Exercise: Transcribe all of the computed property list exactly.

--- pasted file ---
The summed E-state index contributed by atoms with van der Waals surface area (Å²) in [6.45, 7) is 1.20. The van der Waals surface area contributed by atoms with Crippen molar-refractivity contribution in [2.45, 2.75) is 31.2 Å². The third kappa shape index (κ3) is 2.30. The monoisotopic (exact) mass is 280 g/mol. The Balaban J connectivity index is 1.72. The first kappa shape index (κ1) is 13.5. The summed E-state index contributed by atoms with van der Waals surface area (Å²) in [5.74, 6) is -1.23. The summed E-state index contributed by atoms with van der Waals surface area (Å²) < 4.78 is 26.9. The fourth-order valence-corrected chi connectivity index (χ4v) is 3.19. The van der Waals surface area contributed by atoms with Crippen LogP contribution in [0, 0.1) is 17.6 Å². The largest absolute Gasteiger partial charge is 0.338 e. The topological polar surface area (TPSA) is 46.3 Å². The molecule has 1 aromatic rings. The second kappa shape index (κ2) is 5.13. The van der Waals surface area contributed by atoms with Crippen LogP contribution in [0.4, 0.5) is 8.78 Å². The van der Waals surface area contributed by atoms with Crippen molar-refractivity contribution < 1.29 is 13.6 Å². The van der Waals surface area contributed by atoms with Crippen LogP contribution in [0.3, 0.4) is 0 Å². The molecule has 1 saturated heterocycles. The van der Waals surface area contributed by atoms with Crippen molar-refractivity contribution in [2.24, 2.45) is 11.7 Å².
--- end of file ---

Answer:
The summed E-state index contributed by atoms with van der Waals surface area (Å²) in [6.45, 7) is 1.20. The van der Waals surface area contributed by atoms with Crippen molar-refractivity contribution in [2.45, 2.75) is 31.2 Å². The third kappa shape index (κ3) is 2.30. The monoisotopic (exact) mass is 280 g/mol. The Balaban J connectivity index is 1.72. The first kappa shape index (κ1) is 13.5. The summed E-state index contributed by atoms with van der Waals surface area (Å²) in [5.74, 6) is -1.23. The summed E-state index contributed by atoms with van der Waals surface area (Å²) < 4.78 is 26.9. The fourth-order valence-corrected chi connectivity index (χ4v) is 3.19. The van der Waals surface area contributed by atoms with Crippen LogP contribution in [0, 0.1) is 17.6 Å². The largest absolute Gasteiger partial charge is 0.338 e. The topological polar surface area (TPSA) is 46.3 Å². The molecule has 1 aromatic rings. The second kappa shape index (κ2) is 5.13. The van der Waals surface area contributed by atoms with Crippen LogP contribution in [0.4, 0.5) is 8.78 Å². The van der Waals surface area contributed by atoms with Crippen molar-refractivity contribution < 1.29 is 13.6 Å². The van der Waals surface area contributed by atoms with Crippen LogP contribution in [0.3, 0.4) is 0 Å². The molecule has 1 saturated heterocycles. The van der Waals surface area contributed by atoms with Crippen molar-refractivity contribution in [2.24, 2.45) is 11.7 Å².